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Goodbye, and thanks for the great memories to:charge-the-mound-3

Lance Berkman was the second best switch hitter of his era behind Chipper Jones. He finished his career as arguably one of the best switch hitters in the history of the game. That leads me to a question my editor asked me; “Brad, do you think that Berkman is a Hall of Famer?”  The answer is no I don’t think he is.  I wouldn’t begrudge him a courteous vote or 10, but he’s a guy who may not even make it to his second ballot.

Todd Helton was the heart and soul of the Colorado Rockies, and if that were enough to be elected to the HOF he would be a first ballot guy without a doubt. His numbers may be aided by playing in the rare air of Denver, but to consistently put up the numbers he did was impressive. I cannot give him a vote for the HOF most years, but if I were at only 6-7 players on my list Helton would be a good choice for a courtesy vote just to say thank you for the memories.

Vlad Guererro was the most dominating batter I’ve seen play, and his arm was reminiscent of Roberto Clemente when Vlad was still in Montreal, but age was not kind to him as it is cruel to a lot of us (as I run my hand over the top of my head where I used to have hair). Normally I link you to stats, but in this case I think this commercial says it all Sadly for me as he is a personal favorite of mine Vlad doesn’t make the HOF simply due to longevity.

Michael Young is the all-time leader in games played and hits for the Texas Rangers, and was an amazing asset at second, third, and shortstop for them over the years, also filling in at first base and DH while maintaining a magnificent bat.  He didn’t play long enough however to merit the Hall either in my eyes. But like Berkman, if he makes the second ballot that will be a great honor and he’d be very deserving.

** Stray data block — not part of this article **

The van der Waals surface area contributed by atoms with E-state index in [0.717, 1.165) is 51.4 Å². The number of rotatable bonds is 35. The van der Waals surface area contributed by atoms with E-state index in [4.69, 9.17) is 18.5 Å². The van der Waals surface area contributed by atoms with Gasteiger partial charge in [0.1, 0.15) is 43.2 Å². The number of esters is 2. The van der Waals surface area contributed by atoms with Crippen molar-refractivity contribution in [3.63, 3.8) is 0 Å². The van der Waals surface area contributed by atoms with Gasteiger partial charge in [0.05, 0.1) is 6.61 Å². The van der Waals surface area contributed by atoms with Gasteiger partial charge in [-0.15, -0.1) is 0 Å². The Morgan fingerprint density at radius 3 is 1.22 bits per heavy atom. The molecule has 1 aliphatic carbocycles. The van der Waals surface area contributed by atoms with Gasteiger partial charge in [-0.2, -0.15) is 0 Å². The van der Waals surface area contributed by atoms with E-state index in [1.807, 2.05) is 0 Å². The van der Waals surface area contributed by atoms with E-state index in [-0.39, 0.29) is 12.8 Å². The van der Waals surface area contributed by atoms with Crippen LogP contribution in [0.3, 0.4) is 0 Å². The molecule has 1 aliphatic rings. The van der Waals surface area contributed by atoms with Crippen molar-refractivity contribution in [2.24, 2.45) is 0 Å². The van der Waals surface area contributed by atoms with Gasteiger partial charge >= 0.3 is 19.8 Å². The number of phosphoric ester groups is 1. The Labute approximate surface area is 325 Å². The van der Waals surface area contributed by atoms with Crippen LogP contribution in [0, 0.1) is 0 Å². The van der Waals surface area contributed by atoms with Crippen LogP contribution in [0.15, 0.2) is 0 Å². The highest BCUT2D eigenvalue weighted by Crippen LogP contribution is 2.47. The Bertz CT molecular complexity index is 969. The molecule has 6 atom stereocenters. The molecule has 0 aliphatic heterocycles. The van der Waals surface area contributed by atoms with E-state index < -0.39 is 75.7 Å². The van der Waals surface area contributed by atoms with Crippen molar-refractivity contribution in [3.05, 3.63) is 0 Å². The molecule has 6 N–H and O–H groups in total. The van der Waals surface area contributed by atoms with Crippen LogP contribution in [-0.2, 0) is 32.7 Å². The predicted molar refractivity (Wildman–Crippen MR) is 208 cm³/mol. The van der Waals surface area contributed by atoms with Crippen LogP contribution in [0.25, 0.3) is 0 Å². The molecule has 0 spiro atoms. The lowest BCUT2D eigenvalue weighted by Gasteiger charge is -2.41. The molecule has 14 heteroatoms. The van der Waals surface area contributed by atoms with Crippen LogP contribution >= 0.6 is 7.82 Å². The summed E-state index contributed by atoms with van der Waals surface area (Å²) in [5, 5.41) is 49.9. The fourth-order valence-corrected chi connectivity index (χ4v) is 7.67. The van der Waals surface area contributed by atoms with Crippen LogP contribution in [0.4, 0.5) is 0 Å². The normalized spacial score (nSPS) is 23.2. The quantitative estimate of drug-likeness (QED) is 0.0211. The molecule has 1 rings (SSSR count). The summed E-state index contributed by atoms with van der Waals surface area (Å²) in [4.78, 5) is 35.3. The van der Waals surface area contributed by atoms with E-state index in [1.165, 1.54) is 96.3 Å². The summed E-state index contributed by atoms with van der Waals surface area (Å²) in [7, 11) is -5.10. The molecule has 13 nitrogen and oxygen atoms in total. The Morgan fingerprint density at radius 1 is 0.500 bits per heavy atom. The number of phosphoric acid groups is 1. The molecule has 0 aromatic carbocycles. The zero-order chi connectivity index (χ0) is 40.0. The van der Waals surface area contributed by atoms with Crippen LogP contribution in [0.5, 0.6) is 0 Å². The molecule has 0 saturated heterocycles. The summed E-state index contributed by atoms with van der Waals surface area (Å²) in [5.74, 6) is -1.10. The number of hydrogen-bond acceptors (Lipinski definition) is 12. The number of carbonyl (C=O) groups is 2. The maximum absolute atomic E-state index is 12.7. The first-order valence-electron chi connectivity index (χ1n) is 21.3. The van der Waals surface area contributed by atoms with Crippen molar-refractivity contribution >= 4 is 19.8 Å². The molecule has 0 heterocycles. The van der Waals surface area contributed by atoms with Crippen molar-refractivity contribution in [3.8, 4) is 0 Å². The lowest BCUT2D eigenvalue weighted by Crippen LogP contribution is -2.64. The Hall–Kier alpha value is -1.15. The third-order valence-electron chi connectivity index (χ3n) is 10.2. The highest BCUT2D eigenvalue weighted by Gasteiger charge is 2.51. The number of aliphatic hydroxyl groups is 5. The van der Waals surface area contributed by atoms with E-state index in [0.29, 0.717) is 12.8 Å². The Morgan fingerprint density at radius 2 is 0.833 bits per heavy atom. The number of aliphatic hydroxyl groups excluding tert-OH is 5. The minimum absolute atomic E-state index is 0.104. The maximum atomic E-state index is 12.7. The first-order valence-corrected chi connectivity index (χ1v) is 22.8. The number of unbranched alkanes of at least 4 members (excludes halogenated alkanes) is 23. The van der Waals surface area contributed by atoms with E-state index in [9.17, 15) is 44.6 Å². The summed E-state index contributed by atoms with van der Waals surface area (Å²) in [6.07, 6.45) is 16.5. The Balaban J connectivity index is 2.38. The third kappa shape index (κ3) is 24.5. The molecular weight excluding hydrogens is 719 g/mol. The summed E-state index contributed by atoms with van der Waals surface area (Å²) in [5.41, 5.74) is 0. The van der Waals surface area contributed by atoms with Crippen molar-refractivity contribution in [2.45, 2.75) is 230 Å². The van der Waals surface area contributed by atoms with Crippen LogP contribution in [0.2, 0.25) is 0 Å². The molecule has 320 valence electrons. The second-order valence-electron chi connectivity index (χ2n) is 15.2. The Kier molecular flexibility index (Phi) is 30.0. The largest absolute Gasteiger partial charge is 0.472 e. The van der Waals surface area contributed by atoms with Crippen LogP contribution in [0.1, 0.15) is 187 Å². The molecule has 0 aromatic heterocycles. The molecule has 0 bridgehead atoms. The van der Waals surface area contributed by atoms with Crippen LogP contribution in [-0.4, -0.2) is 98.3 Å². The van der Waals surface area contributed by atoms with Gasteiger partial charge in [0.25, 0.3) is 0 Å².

Andy Pettitte is this generation’s Jack Morris.  The numbers are insanely close. Both won a lot of games and both won huge games. Morris had bigger performances. Pettitte was more consistent throughout his career from beginning to end. But a lot has changed in the way that athletes take care of themselves from the 70s through the end of the 2013 season and Pettitte’s stats were also aided by this guy named Mariano Rivera, who received his own blogs this year and last. So like Helton earlier, I could only give Pettitte a courtesy vote if there were only six or seven worthy contenders. I just don’t see that happening.

Roy Halladay was a dominating force at the top of his rotations in both the American and National Leagues.  He’s won the Cy Young in both leagues, won 20 games in both leagues, and authored the second post season no hitter in the history of the game. I may get some to argue with me, but I don’t see him as a Hall of Famer either. I think leaving him out of the HOF is questionable, and if he makes it I wouldn’t be upset at all, but Halladay would not get my vote.  No 3000 K’s, no 300 wins, and I’ve not come on board fully with devoting myself to the advanced to elect someone over the raw numbers — though I appreciate it more and more every year.